Saturday, April 05, 2008

Book Review: Doolittle by Ben Sisario

Several weeks back the local alternative music radio station here in St. Louis treated listeners to a “way back weekend.” Instead of hearing those godawful songs that pass for alternative music these days, listeners of a certain age could act like it was the early 1990s all over again, with songs by the good (Nirvana), the bad (Stone Temple Pilots), and the fugly (Bush).

Perhaps not surprisingly, absent from these 48 hours of grunge-era goodies was anything by the Pixies. Despite the mass recognition, plaudits, and breathless write-ups the band finally received during its recent reunion tour, the Pixies are still in some ways familiar only to a certain type of music fan.

For that certain type of music fan (obsessive, opinionated, and stalker-like loyal... er, dedicated), Ben Sisario’s take on the Pixies’ classic album Doolittle is a welcome treat. It’s also one of the better entries in the sometimes erratic 33 1/3 book series from Continuum. In a little more than 100 pages, Sisario covers all the key areas of both the Pixies and the album, including a nice overview of the band’s history, how the songs took shape, the quiet-loud-quiet-loud approach that runs throughout the album, the critical and commercial responses (or non-responses in the United States, as the band was largely ignored) to the album, and the album’s overarching themes.

Any analysis of a song’s lyrics runs the risk of being an exercise in futility; the reviewer in many cases can only guess at what the writer’s intentions were, has limited knowledge of the writer’s life and cultural influences, and makes assumptions based on his or her own interpretations of the lyrics. Pixies singer, lyricist, and top-ten bald musician of all time Frank Black was interviewed for this book, which allows Sisario to avoid these pitfalls. Sisario actually cruised around Portland with Black in the musician’s Cadillac, talking about the Pixies music and even stopping at a local record store to buy a copy of Leonard Cohen’s I’m Your Man.

Besides making countless Pixie fans jealous, the end result of this approach is that Black provides many details about the album, especially the lyrics. For years Black was somewhat evasive and argumentative when questions about his lyrics were asked; he would often maintain that the words meant nothing and just sounded good strung together. Even if that does hold true in some cases on Doolittle (“Silver” comes to mind), Black provides tons of details into the album’s major topics and even into the context of certain lines.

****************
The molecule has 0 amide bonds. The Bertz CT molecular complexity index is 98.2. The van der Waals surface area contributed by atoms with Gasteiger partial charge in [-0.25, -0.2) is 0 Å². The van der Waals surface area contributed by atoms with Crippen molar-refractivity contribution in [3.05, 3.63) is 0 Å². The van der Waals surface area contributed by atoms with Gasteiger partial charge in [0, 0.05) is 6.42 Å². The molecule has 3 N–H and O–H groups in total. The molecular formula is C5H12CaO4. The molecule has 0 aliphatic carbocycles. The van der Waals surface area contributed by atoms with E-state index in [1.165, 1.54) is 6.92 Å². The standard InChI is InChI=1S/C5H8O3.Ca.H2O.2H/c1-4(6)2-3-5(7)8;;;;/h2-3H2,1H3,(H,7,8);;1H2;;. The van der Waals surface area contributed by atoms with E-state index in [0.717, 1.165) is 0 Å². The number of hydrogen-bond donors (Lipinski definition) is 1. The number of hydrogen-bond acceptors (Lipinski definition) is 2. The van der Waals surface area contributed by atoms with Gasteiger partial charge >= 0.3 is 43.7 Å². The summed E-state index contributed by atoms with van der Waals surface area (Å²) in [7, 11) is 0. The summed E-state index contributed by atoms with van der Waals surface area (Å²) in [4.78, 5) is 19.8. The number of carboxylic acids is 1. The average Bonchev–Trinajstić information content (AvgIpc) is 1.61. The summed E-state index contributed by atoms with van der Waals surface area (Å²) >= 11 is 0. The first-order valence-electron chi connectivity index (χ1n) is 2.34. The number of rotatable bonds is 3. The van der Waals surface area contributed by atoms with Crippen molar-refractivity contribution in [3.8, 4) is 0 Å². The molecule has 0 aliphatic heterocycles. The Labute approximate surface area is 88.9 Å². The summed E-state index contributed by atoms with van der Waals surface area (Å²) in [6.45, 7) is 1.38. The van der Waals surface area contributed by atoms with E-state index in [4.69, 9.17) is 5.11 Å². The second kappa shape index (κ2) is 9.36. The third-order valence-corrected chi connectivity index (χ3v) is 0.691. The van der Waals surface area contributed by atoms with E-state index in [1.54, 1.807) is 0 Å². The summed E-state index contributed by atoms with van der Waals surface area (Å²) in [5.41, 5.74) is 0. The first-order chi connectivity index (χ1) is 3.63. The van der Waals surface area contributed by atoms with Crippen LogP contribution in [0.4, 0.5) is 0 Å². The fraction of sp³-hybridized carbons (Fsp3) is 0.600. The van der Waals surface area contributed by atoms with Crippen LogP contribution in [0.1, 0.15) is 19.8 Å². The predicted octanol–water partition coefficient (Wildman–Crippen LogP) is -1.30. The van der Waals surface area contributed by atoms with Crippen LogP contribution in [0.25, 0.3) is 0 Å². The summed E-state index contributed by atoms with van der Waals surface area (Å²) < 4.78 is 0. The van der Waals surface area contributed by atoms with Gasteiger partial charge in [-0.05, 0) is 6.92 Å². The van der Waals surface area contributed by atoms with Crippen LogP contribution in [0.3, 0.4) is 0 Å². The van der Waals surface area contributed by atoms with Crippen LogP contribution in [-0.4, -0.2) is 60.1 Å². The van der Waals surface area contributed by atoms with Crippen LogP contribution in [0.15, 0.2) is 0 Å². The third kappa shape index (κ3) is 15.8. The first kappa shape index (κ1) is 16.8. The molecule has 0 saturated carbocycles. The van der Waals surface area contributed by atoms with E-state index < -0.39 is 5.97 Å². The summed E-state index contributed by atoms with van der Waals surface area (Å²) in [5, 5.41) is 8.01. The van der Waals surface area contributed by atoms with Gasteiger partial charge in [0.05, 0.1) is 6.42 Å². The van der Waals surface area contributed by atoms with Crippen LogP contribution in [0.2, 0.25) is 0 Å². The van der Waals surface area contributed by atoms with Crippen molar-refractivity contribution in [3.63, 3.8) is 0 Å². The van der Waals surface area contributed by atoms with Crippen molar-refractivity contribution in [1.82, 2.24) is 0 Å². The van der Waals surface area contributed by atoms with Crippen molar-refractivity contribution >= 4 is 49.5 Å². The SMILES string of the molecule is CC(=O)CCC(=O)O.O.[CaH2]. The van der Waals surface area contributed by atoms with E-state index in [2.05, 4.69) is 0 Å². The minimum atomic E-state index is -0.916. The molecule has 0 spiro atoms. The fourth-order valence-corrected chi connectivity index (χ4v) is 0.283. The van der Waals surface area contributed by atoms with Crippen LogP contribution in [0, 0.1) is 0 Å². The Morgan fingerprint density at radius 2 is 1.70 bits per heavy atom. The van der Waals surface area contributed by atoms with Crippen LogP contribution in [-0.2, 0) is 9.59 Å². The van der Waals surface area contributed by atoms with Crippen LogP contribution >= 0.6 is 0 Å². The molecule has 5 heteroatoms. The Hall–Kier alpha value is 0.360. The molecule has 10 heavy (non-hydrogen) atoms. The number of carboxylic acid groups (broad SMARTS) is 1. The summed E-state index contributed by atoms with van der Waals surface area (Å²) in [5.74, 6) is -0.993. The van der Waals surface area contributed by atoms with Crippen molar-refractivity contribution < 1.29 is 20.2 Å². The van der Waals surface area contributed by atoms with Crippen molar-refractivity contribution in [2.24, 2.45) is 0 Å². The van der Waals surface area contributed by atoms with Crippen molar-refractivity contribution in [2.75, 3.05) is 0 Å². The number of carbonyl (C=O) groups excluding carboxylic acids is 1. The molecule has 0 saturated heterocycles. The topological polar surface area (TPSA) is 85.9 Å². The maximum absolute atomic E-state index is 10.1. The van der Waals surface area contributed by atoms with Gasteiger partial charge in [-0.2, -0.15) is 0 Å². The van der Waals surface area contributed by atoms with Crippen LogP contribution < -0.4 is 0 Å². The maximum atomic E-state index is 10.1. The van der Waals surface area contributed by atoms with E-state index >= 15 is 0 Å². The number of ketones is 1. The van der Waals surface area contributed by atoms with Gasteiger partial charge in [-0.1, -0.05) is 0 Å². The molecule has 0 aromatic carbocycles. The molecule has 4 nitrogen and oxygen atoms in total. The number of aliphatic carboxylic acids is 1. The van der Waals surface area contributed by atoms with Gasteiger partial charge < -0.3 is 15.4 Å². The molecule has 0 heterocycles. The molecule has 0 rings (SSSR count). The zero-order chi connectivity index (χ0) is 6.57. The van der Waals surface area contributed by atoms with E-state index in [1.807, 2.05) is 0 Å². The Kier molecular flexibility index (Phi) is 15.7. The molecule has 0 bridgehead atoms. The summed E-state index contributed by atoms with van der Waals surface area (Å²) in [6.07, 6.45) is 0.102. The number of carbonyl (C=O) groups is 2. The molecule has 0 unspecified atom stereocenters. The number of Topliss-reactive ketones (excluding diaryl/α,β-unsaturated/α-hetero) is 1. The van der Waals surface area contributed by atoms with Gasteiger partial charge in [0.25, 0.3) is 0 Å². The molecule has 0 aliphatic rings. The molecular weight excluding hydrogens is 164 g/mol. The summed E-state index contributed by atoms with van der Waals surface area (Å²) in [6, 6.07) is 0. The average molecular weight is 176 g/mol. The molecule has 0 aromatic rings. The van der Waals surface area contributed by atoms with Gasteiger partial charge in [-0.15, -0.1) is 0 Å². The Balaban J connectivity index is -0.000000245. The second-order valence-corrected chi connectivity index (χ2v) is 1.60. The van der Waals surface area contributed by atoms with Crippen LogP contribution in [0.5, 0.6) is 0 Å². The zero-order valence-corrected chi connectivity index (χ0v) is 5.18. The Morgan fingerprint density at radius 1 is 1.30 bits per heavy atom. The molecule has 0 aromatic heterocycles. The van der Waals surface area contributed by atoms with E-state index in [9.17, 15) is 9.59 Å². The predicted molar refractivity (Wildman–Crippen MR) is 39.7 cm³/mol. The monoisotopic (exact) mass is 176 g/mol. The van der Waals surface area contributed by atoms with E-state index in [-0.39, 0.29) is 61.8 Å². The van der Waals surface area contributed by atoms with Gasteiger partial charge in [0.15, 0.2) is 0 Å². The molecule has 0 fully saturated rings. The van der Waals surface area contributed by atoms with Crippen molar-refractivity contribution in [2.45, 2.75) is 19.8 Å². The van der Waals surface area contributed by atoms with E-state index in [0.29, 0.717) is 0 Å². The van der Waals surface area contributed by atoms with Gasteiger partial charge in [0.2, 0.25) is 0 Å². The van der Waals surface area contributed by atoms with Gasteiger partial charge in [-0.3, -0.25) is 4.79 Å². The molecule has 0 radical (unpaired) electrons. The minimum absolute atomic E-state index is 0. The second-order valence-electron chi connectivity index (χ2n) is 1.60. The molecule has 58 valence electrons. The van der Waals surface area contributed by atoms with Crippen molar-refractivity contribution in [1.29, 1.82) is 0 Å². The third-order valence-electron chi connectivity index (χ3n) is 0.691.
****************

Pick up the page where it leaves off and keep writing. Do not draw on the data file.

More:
Through Sisario’s musical joyride with Black, Doolittle’s themes of violence, death, and the horizontal tango, as well as the twisted and dark sense of humor that rests just below the surface, are examined and discussed. Black talks about how the album’s songs were influenced by Surrealism (“slicing up eyeballs” from “Debaser”), the Old Testament (“Dead” and “Gouge Away”), and crazy former roommates (“Crackity Jones”), among other things. Black is clearly sincere when discussing the album; he’s not blowing smoke or BS’ing about the songs in 1960s Bob Dylan fashion. Sisario’s book is a great glimpse into how Black assimilated these various influences and reflected them in the album’s lyrics.

The book does have some minor flaws. Sisario sometimes dives deep into what even the most obsessive Pixies fan might consider boring minutiae; things like the number of beats per song or the fact that a song is in 4/4 time are interesting but probably unnecessary in creating a better understanding of either the band or the album. And when Black offers only cursory input for some songs (“I Bleed," for example), Sisario tends to fill in the blanks with shaky conclusions.

Regardless of these shortcomings, Sisario’s book offers numerous insights and revelations into both the Pixies and Doolittle. Pixies’ fans won’t be disappointed.

2 comments:

say_andy said...

That's good to hear. I love the idea of the 33 1/3 series, but was largely unimpressed by the two I checked out (The Velvet Underground & Nico and Joy Division - Closer).

Which do you think have been the best of the series so far?

say_andy said...

Er... make that Unknown Pleasures, not Closer. Whoops.